EconPapers    
Economics at your fingertips  
 

Understanding the Mechanisms through Which an Influential Early Childhood Program Boosted Adult Outcomes

James Heckman, Rodrigo Pinto and Peter Savelyev ()

No 18581, NBER Working Papers from National Bureau of Economic Research, Inc

Abstract: A growing literature establishes that high quality early childhood interventions targeted toward disadvantaged children have substantial impacts on later life outcomes. Little is known about the mechanisms producing these impacts. This paper uses longitudinal data on cognitive and personality traits from an experimental evaluation of the influential Perry Preschool program to analyze the channels through which the program boosted both male and female participant outcomes. Experimentally induced changes in personality traits explain a sizable portion of adult treatment effects.

JEL-codes: I21 I28 I29 J13 J15 J16 J24 O15 (search for similar items in EconPapers)
New Economics Papers: this item is included in nep-dem, nep-lab, nep-ltv, nep-neu and nep-ure
Date: 2012-11
Note: CH DEV ED
References: View references in EconPapers View complete reference list from CitEc
Citations: View citations in EconPapers (13) Track citations by RSS feed

Published as James Heckman & Rodrigo Pinto & Peter Savelyev, 2013. "Understanding the Mechanisms through Which an Influential Early Childhood Program Boosted Adult Outcomes," American Economic Review, American Economic Association, vol. 103(6), pages 2052-86, October.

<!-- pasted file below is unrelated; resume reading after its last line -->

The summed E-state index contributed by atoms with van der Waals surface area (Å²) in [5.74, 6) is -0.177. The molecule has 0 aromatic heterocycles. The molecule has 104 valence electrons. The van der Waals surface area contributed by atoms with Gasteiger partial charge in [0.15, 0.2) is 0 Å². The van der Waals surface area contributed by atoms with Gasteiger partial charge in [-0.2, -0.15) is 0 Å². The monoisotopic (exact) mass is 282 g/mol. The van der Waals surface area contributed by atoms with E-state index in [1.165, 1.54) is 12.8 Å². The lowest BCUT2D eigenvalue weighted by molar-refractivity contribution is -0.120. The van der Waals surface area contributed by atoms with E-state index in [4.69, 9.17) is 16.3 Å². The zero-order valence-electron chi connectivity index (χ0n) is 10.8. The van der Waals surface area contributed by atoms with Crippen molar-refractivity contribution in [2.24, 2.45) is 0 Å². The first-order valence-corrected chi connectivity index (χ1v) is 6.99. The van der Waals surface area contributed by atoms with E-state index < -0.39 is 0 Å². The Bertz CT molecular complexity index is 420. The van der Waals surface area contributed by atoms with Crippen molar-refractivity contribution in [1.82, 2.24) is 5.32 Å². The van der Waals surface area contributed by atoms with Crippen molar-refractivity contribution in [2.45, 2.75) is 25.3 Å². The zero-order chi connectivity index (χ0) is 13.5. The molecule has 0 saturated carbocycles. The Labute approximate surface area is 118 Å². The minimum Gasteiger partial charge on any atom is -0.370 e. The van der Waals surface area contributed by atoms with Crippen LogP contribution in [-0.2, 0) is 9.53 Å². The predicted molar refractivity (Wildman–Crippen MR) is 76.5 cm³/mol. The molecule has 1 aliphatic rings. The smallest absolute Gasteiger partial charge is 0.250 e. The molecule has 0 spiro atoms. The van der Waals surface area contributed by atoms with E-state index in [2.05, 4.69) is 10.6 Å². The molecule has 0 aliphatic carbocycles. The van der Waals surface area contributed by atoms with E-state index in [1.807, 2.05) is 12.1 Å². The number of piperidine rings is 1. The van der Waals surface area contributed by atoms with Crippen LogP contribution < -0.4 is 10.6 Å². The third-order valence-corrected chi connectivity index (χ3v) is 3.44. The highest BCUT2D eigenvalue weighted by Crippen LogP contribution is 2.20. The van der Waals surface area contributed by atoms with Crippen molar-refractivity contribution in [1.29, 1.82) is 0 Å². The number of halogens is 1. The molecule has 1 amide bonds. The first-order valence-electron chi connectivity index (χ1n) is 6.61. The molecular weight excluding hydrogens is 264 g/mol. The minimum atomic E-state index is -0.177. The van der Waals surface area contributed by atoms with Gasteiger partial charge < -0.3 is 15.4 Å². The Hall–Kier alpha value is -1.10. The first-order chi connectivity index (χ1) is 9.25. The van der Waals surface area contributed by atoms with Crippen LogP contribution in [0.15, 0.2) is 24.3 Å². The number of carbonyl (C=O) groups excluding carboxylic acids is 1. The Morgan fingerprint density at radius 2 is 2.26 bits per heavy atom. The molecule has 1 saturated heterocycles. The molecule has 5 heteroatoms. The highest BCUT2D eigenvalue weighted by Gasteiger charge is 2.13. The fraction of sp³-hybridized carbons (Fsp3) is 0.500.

Downloads: (external link)
http://www.nber.org/papers/w18581.pdf (application/pdf)

Related works:
Journal Article: Understanding the Mechanisms through Which an Influential Early Childhood Program Boosted Adult Outcomes (2013) Downloads
Working Paper: Understanding the Mechanisms Through Which an Influential Early Childhood Program Boosted Adult Outcomes (2012) Downloads
Working Paper: Understanding the Mechanisms through Which an Influential Early Childhood Program Boosted Adult Outcomes (2012) Downloads
This item may be available elsewhere in EconPapers: Search for items with the same title.

Export reference: BibTeX RIS (EndNote, ProCite, RefMan) HTML/Text

Persistent link: https://EconPapers.repec.org/RePEc:nbr:nberwo:18581

Ordering information: This working paper can be ordered from
http://www.nber.org/papers/w18581

Access Statistics for this paper

More papers in NBER Working Papers from National Bureau of Economic Research, Inc National Bureau of Economic Research, 1050 Massachusetts Avenue Cambridge, MA 02138, U.S.A.. Contact information at EDIRC.
Bibliographic data for series maintained by ().

 
Page updated 2019-06-11
Handle: RePEc:nbr:nberwo:18581